In multilevel, multivariable analysis, the association between CSQ score and veterinarian emotional exhaustion score was confounded by client ethnicity category and client education category. The interaction between veterinarian gender and age was significant in the model and modestly decreased the magnitude and significance of the emotional exhaustion coefficients. The full model had a significant fit relative to a null model (Wald χ2 = 48.7, p < 0.001), but the LRT was not significant (χ¯2 = 0.15, p = 0.93). The BLUPs had a normal distribution on graphical analysis with three outliers at the veterinarian level. When the model was run without the outlying observations, the magnitude and significance of the emotional exhaustion score coefficients was marginally reduced. The final model presented here includes the data from all 60 veterinarians and 995 clients.

Overall, the multilevel, multivariable model estimated an association of higher CSQ scores with veterinarian emotional exhaustion at the upper and lower ends of the range relative to the mid-range, with the greatest variation in CSQ scores associated with veterinarian emotional exhaustion close to zero (Figure 3E). The model estimated a maximum difference of ~0.9 on the CSQ scale associated with veterinarian emotional exhaustion scores in this population.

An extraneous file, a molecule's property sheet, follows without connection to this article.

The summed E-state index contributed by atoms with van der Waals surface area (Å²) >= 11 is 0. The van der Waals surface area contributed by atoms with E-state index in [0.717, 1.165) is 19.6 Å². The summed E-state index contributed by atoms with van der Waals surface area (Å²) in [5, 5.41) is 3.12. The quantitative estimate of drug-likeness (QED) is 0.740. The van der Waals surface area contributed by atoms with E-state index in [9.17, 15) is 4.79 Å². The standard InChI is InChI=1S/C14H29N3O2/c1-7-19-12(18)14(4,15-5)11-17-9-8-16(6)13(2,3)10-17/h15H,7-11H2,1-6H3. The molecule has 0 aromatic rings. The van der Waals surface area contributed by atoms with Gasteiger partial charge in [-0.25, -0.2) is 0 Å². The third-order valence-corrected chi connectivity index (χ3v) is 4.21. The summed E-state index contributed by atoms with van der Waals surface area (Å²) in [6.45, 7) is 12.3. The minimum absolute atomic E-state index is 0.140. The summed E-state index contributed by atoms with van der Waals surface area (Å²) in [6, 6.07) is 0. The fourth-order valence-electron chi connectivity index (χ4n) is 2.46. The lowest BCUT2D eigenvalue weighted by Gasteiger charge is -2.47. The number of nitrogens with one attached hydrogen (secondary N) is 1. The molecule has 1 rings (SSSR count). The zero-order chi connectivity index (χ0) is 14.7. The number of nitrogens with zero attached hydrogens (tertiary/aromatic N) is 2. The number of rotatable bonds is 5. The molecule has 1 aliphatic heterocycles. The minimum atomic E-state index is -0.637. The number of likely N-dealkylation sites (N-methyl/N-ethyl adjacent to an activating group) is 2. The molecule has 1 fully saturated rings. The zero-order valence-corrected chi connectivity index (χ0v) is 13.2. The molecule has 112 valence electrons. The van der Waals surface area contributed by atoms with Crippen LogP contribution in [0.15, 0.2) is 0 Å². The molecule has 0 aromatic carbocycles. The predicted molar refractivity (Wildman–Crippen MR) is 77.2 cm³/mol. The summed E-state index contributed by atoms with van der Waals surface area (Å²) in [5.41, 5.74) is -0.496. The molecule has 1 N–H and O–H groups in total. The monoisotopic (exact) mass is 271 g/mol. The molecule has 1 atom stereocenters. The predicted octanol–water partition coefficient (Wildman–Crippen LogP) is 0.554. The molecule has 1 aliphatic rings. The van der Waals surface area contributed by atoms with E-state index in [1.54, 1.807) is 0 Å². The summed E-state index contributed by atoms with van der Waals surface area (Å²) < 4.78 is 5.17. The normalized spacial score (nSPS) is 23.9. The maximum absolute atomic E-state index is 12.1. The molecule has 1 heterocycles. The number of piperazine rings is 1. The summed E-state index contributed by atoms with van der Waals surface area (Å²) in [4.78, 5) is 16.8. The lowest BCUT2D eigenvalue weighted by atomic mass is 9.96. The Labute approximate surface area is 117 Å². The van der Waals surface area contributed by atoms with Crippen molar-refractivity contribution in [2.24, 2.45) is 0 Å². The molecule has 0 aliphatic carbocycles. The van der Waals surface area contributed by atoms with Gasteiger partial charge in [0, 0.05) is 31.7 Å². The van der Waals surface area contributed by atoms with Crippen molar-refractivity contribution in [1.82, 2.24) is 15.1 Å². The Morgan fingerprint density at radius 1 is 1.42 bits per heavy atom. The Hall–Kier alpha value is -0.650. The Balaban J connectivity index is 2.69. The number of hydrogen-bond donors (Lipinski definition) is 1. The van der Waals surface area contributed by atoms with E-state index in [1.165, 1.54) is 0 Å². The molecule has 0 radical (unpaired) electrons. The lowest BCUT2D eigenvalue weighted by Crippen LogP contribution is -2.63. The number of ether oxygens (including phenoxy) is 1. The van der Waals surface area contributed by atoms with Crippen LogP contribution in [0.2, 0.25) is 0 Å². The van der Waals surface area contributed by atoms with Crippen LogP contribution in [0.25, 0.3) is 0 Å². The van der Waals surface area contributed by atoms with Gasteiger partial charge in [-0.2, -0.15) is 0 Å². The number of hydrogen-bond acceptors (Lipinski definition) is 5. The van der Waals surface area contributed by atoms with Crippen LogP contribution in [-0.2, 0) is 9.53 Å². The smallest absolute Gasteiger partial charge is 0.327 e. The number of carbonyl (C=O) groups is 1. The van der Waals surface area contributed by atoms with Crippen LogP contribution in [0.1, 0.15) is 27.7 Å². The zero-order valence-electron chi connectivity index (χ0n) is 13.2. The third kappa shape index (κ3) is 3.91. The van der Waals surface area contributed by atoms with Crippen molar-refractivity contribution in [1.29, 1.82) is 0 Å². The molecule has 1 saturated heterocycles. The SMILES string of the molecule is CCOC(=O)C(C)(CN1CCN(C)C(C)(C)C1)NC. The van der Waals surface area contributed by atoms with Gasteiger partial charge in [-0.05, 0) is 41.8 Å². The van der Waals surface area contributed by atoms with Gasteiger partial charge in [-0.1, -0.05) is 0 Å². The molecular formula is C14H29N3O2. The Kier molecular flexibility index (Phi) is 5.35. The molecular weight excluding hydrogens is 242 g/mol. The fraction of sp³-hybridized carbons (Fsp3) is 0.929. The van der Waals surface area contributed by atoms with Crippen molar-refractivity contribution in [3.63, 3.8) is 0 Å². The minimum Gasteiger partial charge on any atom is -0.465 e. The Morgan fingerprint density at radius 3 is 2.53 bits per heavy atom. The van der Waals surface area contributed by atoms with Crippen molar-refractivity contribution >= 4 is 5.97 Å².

MBI-HSS Depersonalization Subscale

The relationship between CSQ score and MBI-HSS depersonalization subscale score was not linear and a third-order polynomial provided the best fit (Table 2).

In multilevel, multivariable analysis, the association between CSQ score and veterinarian depersonalization score was confounded by client age, client income category, client education category, and the number of years the client had known the veterinarian. The interaction between veterinarian gender and age was significant in the model and modestly increased the significance of the depersonalization coefficients. The full model had a significant fit relative to a null model (Wald χ2 = 62.05, p < 0.001), but the LRT was not significant (χ¯2 = 1.21, p = 0.55). The BLUPs had a relatively normal distribution on graphical analysis with four outliers at the veterinarian level. When the model was run without the outlying observations, the curvilinear shape of the association between CSQ score and depersonalization score was altered slightly to suggest lower CSQ scores associated with depersonalization scores in the mid-range, relative to the original model. The final model presented here includes the data from all 60 veterinarians and 800 clients.

Overall, the multilevel, multivariable model estimated a higher CSQ scores with veterinarian depersonalization in the upper half of the “high” category relative to lower depersonalization scores (Figure 3F). The model estimated a maximum difference of ~0.9 on the CSQ scale associated with veterinarian depersonalization scores in this population.

MBI-HSS Personal Accomplishment Subscale

The relationship between CSQ score and MBI-HSS personal accomplishment subscale score was linear (Table 2).